Samsung leader Lee Jae-yong walked out of prison Friday a year early, in a parole decision showing the conglomerate's outsize influence in South Korea. Lee left the prison near Seoul to a barrage of camera flashes and bowed in apology over the anger ignited by his case, related to the explosive corruption scandal that toppled South Korea's ex-president in 2017. Hundreds of demonstrators simultaneously shouted slogans denouncing or welcoming his release, per the AP. "[I] caused too much concern to our people. I am very sorry," said Lee before walking into a black sedan without answering reporters' questions. Lee, 53, served a total of 18 months of a 30-month sentence for embezzling millions of dollars from corporate funds to bribe then-President Park Geun-hye to ensure her government's support for a 2015 merger between two Samsung affiliates that tightened his control over the corporate empire.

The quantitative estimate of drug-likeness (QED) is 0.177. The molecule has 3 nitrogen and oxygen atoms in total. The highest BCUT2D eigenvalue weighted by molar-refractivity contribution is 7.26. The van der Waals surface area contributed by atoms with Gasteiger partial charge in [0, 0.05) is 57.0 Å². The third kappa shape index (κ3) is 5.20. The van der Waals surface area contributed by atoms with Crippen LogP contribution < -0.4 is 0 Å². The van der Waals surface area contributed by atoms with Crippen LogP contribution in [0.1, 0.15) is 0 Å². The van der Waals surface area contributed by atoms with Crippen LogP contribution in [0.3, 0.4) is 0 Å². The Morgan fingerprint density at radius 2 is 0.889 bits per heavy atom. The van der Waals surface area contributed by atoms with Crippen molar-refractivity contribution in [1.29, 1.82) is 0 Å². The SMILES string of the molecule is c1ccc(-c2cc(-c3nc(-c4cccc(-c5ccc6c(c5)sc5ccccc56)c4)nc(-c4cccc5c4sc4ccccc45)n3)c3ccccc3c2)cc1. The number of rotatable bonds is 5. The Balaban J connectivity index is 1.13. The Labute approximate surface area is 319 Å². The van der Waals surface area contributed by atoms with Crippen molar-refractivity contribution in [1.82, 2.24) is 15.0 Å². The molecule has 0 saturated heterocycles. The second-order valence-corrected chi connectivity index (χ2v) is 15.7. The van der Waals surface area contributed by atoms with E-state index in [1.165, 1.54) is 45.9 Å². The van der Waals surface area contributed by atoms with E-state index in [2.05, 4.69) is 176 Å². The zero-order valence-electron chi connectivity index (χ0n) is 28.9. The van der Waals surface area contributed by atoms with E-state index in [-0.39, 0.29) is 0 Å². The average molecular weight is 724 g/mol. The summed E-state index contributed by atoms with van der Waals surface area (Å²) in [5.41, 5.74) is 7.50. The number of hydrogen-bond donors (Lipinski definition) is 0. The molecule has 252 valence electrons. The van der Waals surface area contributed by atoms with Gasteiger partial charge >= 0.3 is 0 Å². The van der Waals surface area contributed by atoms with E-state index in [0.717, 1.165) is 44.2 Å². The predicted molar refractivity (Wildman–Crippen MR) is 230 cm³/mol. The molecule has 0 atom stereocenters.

His case was part of a massive corruption scandal that triggered nationwide protests and led to the impeachment and ouster of Park, who's been jailed since 2017 and won't be released until 2039 if she fully serves her term. Lee's parole marked an about-face for the government of President Moon Jae-in, who after being elected in 2017 pledged to curb the excesses of "chaebol," or South Korea's family-owned conglomerates, and end their cozy ties with the government. A Moon spokesperson said in a statement that Lee's release benefited "national interest" and pleaded for people's understanding. While Lee has always been in control of Samsung, even from prison, it's unclear how quickly he can formally resume his management role. He would need the justice minister to officially approve his return to work, as the law bans people convicted of major financial crimes from returning to work for five years after their release. He's widely expected to get that approval.
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